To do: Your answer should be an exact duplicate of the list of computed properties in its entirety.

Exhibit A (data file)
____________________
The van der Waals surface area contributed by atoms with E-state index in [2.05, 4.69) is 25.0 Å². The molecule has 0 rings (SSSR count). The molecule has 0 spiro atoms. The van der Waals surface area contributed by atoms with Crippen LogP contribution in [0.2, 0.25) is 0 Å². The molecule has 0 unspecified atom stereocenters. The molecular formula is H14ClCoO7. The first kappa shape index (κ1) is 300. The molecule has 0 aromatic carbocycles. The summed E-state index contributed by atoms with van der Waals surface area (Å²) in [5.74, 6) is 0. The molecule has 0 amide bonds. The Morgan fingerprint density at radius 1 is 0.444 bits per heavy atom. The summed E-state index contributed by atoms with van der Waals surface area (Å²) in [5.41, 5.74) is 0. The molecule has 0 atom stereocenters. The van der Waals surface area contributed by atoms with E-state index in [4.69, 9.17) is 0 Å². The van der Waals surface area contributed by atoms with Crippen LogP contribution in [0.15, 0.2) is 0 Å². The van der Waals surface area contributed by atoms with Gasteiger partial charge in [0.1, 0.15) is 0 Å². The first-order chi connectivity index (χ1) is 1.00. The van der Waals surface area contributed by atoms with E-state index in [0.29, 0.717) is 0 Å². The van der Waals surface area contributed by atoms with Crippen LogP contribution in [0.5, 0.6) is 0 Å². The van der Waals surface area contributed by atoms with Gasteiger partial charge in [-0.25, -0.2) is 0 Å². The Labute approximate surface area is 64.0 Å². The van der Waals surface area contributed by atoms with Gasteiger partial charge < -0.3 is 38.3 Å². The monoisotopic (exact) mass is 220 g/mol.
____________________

The van der Waals surface area contributed by atoms with E-state index in [2.05, 4.69) is 25.0 Å². The molecule has 0 rings (SSSR count). The molecule has 0 spiro atoms. The van der Waals surface area contributed by atoms with Crippen LogP contribution in [0.2, 0.25) is 0 Å². The molecule has 0 unspecified atom stereocenters. The molecular formula is H14ClCoO7. The first kappa shape index (κ1) is 300. The molecule has 0 aromatic carbocycles. The summed E-state index contributed by atoms with van der Waals surface area (Å²) in [5.74, 6) is 0. The molecule has 0 amide bonds. The Morgan fingerprint density at radius 1 is 0.444 bits per heavy atom. The summed E-state index contributed by atoms with van der Waals surface area (Å²) in [5.41, 5.74) is 0. The molecule has 0 atom stereocenters. The van der Waals surface area contributed by atoms with E-state index in [4.69, 9.17) is 0 Å². The van der Waals surface area contributed by atoms with Crippen LogP contribution in [0.15, 0.2) is 0 Å². The van der Waals surface area contributed by atoms with Gasteiger partial charge in [0.1, 0.15) is 0 Å². The first-order chi connectivity index (χ1) is 1.00. The van der Waals surface area contributed by atoms with E-state index in [0.29, 0.717) is 0 Å². The van der Waals surface area contributed by atoms with Crippen LogP contribution in [0.5, 0.6) is 0 Å². The van der Waals surface area contributed by atoms with Gasteiger partial charge in [-0.25, -0.2) is 0 Å². The Labute approximate surface area is 64.0 Å². The van der Waals surface area contributed by atoms with Gasteiger partial charge < -0.3 is 38.3 Å². The monoisotopic (exact) mass is 220 g/mol.